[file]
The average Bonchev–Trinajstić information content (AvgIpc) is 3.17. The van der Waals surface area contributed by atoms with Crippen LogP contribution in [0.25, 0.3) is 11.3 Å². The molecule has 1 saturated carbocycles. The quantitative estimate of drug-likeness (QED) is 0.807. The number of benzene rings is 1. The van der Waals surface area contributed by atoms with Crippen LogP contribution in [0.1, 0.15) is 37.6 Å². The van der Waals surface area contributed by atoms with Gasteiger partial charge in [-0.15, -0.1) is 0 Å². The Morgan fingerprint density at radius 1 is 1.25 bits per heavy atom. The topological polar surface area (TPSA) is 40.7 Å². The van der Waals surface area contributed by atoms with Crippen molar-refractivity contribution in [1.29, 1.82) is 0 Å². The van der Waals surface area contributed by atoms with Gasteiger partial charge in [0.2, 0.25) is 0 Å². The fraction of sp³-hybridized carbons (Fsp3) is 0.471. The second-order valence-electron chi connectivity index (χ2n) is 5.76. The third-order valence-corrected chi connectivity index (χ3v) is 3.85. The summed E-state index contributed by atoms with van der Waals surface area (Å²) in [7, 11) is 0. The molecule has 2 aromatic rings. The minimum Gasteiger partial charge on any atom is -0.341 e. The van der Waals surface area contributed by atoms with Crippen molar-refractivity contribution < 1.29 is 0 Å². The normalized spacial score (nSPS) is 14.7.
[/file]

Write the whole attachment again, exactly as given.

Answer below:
The average Bonchev–Trinajstić information content (AvgIpc) is 3.17. The van der Waals surface area contributed by atoms with Crippen LogP contribution in [0.25, 0.3) is 11.3 Å². The molecule has 1 saturated carbocycles. The quantitative estimate of drug-likeness (QED) is 0.807. The number of benzene rings is 1. The van der Waals surface area contributed by atoms with Crippen LogP contribution in [0.1, 0.15) is 37.6 Å². The van der Waals surface area contributed by atoms with Gasteiger partial charge in [-0.15, -0.1) is 0 Å². The Morgan fingerprint density at radius 1 is 1.25 bits per heavy atom. The topological polar surface area (TPSA) is 40.7 Å². The van der Waals surface area contributed by atoms with Crippen molar-refractivity contribution in [1.29, 1.82) is 0 Å². The van der Waals surface area contributed by atoms with Gasteiger partial charge in [0.2, 0.25) is 0 Å². The fraction of sp³-hybridized carbons (Fsp3) is 0.471. The second-order valence-electron chi connectivity index (χ2n) is 5.76. The third-order valence-corrected chi connectivity index (χ3v) is 3.85. The summed E-state index contributed by atoms with van der Waals surface area (Å²) in [7, 11) is 0. The molecule has 2 aromatic rings. The minimum Gasteiger partial charge on any atom is -0.341 e. The van der Waals surface area contributed by atoms with Crippen molar-refractivity contribution < 1.29 is 0 Å². The normalized spacial score (nSPS) is 14.7.